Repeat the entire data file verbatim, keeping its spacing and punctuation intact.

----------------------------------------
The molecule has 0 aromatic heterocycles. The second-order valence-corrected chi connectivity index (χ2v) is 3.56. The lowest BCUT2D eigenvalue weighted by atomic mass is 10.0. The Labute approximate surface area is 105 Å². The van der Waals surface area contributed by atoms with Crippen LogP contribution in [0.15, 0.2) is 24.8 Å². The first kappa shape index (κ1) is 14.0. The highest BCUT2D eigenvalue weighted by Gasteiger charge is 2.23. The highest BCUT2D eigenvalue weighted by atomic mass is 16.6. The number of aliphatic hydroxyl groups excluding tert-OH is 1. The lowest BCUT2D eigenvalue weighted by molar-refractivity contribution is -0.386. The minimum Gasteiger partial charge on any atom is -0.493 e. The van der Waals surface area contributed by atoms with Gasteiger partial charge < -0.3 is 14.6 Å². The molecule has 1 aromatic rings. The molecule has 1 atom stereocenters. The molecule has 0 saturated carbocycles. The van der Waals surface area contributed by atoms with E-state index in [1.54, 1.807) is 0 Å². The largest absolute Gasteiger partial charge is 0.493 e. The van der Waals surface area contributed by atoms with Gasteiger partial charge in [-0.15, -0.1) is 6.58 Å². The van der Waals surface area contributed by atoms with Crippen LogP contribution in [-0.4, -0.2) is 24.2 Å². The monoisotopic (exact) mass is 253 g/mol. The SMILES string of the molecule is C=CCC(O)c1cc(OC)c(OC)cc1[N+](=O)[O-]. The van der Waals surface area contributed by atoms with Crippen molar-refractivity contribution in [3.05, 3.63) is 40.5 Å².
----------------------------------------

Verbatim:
The molecule has 0 aromatic heterocycles. The second-order valence-corrected chi connectivity index (χ2v) is 3.56. The lowest BCUT2D eigenvalue weighted by atomic mass is 10.0. The Labute approximate surface area is 105 Å². The van der Waals surface area contributed by atoms with Crippen LogP contribution in [0.15, 0.2) is 24.8 Å². The first kappa shape index (κ1) is 14.0. The highest BCUT2D eigenvalue weighted by Gasteiger charge is 2.23. The highest BCUT2D eigenvalue weighted by atomic mass is 16.6. The number of aliphatic hydroxyl groups excluding tert-OH is 1. The lowest BCUT2D eigenvalue weighted by molar-refractivity contribution is -0.386. The minimum Gasteiger partial charge on any atom is -0.493 e. The van der Waals surface area contributed by atoms with Gasteiger partial charge < -0.3 is 14.6 Å². The molecule has 1 aromatic rings. The molecule has 1 atom stereocenters. The molecule has 0 saturated carbocycles. The van der Waals surface area contributed by atoms with E-state index in [1.54, 1.807) is 0 Å². The largest absolute Gasteiger partial charge is 0.493 e. The van der Waals surface area contributed by atoms with Gasteiger partial charge in [-0.15, -0.1) is 6.58 Å². The van der Waals surface area contributed by atoms with Crippen LogP contribution in [-0.4, -0.2) is 24.2 Å². The monoisotopic (exact) mass is 253 g/mol. The SMILES string of the molecule is C=CCC(O)c1cc(OC)c(OC)cc1[N+](=O)[O-]. The van der Waals surface area contributed by atoms with Crippen molar-refractivity contribution in [3.05, 3.63) is 40.5 Å².